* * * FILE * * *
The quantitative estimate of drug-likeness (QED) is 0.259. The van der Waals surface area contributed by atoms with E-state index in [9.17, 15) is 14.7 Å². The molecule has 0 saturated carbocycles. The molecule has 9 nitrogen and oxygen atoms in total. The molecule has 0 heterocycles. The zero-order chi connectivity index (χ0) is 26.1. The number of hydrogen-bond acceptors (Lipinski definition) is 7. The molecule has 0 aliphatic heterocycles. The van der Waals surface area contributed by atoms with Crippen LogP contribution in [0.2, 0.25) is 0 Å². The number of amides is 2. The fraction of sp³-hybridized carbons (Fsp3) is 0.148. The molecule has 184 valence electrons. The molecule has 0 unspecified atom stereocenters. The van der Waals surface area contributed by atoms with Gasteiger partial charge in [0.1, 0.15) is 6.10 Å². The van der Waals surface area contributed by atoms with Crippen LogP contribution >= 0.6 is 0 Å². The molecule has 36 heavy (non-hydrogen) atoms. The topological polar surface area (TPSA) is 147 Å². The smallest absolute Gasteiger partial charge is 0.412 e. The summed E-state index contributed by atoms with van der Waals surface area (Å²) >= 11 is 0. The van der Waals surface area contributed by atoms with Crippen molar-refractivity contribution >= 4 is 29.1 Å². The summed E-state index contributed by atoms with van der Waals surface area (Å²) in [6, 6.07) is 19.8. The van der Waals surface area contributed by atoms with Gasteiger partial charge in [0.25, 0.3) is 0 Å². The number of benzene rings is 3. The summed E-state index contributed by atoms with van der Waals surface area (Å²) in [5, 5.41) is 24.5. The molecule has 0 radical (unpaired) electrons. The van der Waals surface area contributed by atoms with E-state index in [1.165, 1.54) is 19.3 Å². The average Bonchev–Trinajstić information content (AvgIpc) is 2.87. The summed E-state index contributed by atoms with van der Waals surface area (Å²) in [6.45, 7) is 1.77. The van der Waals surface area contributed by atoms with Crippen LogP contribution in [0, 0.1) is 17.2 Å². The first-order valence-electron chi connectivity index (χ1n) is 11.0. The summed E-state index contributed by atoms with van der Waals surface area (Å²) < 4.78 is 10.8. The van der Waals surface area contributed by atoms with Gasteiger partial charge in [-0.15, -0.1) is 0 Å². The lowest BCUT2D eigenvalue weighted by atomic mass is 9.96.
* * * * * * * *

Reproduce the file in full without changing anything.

The quantitative estimate of drug-likeness (QED) is 0.259. The van der Waals surface area contributed by atoms with E-state index in [9.17, 15) is 14.7 Å². The molecule has 0 saturated carbocycles. The molecule has 9 nitrogen and oxygen atoms in total. The molecule has 0 heterocycles. The zero-order chi connectivity index (χ0) is 26.1. The number of hydrogen-bond acceptors (Lipinski definition) is 7. The molecule has 0 aliphatic heterocycles. The van der Waals surface area contributed by atoms with Crippen LogP contribution in [0.2, 0.25) is 0 Å². The number of amides is 2. The fraction of sp³-hybridized carbons (Fsp3) is 0.148. The molecule has 184 valence electrons. The molecule has 0 unspecified atom stereocenters. The van der Waals surface area contributed by atoms with Gasteiger partial charge in [0.1, 0.15) is 6.10 Å². The van der Waals surface area contributed by atoms with Crippen LogP contribution >= 0.6 is 0 Å². The molecule has 36 heavy (non-hydrogen) atoms. The topological polar surface area (TPSA) is 147 Å². The smallest absolute Gasteiger partial charge is 0.412 e. The summed E-state index contributed by atoms with van der Waals surface area (Å²) >= 11 is 0. The van der Waals surface area contributed by atoms with Crippen molar-refractivity contribution >= 4 is 29.1 Å². The summed E-state index contributed by atoms with van der Waals surface area (Å²) in [6, 6.07) is 19.8. The van der Waals surface area contributed by atoms with Gasteiger partial charge in [0.25, 0.3) is 0 Å². The number of benzene rings is 3. The summed E-state index contributed by atoms with van der Waals surface area (Å²) in [5, 5.41) is 24.5. The molecule has 0 radical (unpaired) electrons. The van der Waals surface area contributed by atoms with E-state index in [1.165, 1.54) is 19.3 Å². The average Bonchev–Trinajstić information content (AvgIpc) is 2.87. The summed E-state index contributed by atoms with van der Waals surface area (Å²) in [6.45, 7) is 1.77. The van der Waals surface area contributed by atoms with Crippen LogP contribution in [0, 0.1) is 17.2 Å². The first-order valence-electron chi connectivity index (χ1n) is 11.0. The summed E-state index contributed by atoms with van der Waals surface area (Å²) < 4.78 is 10.8. The van der Waals surface area contributed by atoms with Gasteiger partial charge in [-0.15, -0.1) is 0 Å². The lowest BCUT2D eigenvalue weighted by atomic mass is 9.96.